Wednesday, October 21, 2020

Sterling Allen Brown on Benito Cereno

Sterling A. Brown via BlackPast
Benito Cereno (1855) is a masterpiece of mystery, suspense and terror. Captain Delano of the Bachelor's Delight, discovering a vessel in distress along the uninhabited coast of Chile, boards her to render aid. He is interested in the many Negroes he finds on the decks: “ like most men of a good blithe heart he took to Negroes not philanthropically, but genially, just as other men to Newfoundland dogs." He is mystified, however, when the gamesome Negroes flare up in momentary rage, and especially by their continual clashing their hatchets together. Only when Don Benito, in desperation, escapes to Delano's ship, does the real truth dawn. 
There had been a revolt on board the San Dominick; the Negro sailors and the slaves had killed many of the whites, and had kept the others alive only for their skill as navigators in order to reach a Negro country. The mutineers and revolters are overcome in a bloody battle, carried to Lima, and executed. The contrast between the reputed gentleness of Negroes "that makes them the best body-servants in the world," and the fierceness with which they fight for freedom is forcibly driven home. Certain Negroes stand out: Babo who, resembling a "begging friar," engineered the revolt with great skill and is almost fiendish in his manner of breaking down Cereno's morale; Francesco, the mulatto barber; Don José, personal servant of a Spanish Don; and Atulfa [Atufal], an untamed African chieftain, all filled with hatred for whites. Melville graphically pictures the slave mothers, "equally ready to die for their infants or fight for them”; the four old men monotonously polishing their hatchets; and the murderous Ashantees. All bear witness to what Melville recognized as a spirit that it would take years of slavery to break.

Although opposed to slavery, Melville does not make Benito Cereno into an abolitionist tract; he is more concerned with a thrilling narrative and character portrayal. But although the mutineers are bloodthirsty and cruel, Melville does not make them into villains; they revolt as mankind has always revolted. Because Melville was unwilling to look upon men as “Isolatoes," wishing instead of discover the "common continent of man,” he comes nearer the truth in his scattered pictures of a few unusual Negroes than do the other authors of this period. 
-- Sterling Allen Brown, The Negro in American Fiction (Washington, DC, 1937) pages 12-13.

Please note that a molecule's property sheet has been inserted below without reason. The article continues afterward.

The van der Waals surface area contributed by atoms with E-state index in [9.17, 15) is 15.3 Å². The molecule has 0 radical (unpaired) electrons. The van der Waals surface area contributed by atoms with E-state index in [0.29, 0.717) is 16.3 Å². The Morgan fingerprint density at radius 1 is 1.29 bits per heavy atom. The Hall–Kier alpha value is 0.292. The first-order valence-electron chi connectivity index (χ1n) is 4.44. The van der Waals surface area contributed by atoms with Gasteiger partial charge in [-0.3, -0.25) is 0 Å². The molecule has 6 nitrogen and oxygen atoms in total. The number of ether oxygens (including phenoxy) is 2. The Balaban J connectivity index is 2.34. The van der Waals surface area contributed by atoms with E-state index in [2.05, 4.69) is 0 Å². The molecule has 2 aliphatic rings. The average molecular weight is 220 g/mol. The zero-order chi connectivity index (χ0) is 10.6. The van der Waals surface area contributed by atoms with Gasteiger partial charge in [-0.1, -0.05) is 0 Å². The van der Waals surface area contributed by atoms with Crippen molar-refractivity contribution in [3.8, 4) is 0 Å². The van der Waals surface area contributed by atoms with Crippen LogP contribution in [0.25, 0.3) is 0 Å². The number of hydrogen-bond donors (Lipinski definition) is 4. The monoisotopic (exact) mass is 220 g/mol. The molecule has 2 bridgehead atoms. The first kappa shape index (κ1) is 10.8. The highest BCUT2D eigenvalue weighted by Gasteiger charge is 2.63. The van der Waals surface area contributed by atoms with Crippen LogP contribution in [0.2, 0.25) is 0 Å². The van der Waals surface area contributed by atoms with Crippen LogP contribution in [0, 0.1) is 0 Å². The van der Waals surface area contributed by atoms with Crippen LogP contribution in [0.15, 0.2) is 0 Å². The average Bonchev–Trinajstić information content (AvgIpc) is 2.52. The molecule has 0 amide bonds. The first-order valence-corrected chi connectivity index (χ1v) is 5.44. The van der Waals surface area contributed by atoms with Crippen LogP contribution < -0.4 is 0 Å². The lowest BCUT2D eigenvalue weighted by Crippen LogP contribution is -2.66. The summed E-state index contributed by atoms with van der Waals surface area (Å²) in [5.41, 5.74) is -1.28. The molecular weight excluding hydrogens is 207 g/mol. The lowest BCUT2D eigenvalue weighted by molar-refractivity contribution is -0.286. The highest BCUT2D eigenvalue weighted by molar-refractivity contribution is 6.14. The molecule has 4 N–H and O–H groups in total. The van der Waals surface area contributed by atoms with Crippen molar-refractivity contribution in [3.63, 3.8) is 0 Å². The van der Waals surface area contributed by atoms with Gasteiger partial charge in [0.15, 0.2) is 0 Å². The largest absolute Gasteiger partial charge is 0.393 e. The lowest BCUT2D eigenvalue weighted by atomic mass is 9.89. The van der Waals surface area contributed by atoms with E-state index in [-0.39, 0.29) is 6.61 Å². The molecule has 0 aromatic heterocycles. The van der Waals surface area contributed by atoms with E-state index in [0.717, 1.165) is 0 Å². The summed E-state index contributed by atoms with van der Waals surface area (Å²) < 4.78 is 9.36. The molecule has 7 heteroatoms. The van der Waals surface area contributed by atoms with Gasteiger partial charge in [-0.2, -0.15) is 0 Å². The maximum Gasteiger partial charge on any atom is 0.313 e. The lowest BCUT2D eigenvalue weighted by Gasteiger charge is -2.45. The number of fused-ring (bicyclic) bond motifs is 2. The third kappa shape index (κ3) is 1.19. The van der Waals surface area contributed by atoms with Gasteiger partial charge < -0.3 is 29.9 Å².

"Brown's analysis of Benito Cereno is the best I have seen...." --Joseph Schiffman, Critical Problems in Melville's Benito Cereno, Modern Language Quarterly volume 11 issue 3 (September 1950) pages 317-324 at page 323, footnote 23. 

Brown's The Negro in American Fiction is on Google Books
https://books.google.com/books/about/The_Negro_in_American_Fiction.html?id=rXhBAAAAIAAJ
and also available courtesy of HathiTrust Digital Library
https://hdl.handle.net/2027/uc1.b4376173?urlappend=%3Bseq=20
Digitized images of this item (in the public domain under U.S. laws) are accessible via  NYPL Digital Collections. Citation:
Schomburg Center for Research in Black Culture, Jean Blackwell Hutson Research and Reference Division, The New York Public Library. "The Negro in American Fiction" The New York Public Library Digital Collections. 1937. http://digitalcollections.nypl.org/items/f0a11c90-080b-0135-79ca-0d6aeeb931ad
Sterling A. Brown on Melville
The Negro in American Fiction page 11

Sterling A. Brown on Moby-Dick and "Benito Cereno"
The Negro in American Fiction page 12

Sterling A. Brown on "Benito Cereno"
The Negro in American Fiction page 13

Thursday, October 15, 2020

Toronto Globe notice of Moby-Dick

Looking for something else I finally ran across the favorable notice of Moby-Dick in the Toronto Globe. Reprinted by Hershel Parker in "Five Reviews Not in MOBY-DICK as Doubloon," English Language Notes (March 1972) pages 182-185 at 185. 

From The Globe (Toronto, Ontario, Canada), November 29, 1851: 
MOBY DICK, OR THE WHALE: by HERMAN MELVILLE; Author of Omoo, Typee, &c. New York, HARPER & BROTHERS. Toronto, A. H. ARMOUR & Co.

It is only necessary to say of this work that it is equal to any of Melville's former productions; by some it is thought even superior. This author is evidently not exhausted; he has yet stores within him untouched; although there is a close resemblance in his subjects, there is yet a difference in the handling, which gives constant variety. As a describer of the manners of the class of men he has chosen to depict, as a close observer and a striking limner of nature, Mr. Melville has few equals and no superiors among living authors, and there is a store of information upon all sorts of subjects, sacred and profane, landward and seaward, which surprises and delights one in a work of fiction. The volume is got up in capital style by Harper & Brothers. 

Disappointingly short on specifics, OK, but 100% positive. Put it on the board! Which ups the count of favorable reviews by one in our official 2020 Melvilliana census of reviews and notices of Moby-Dick1851-2.  

Here's the latest tally:

Grand Total = 116


  😍    79
  😬    20

 👍👎 17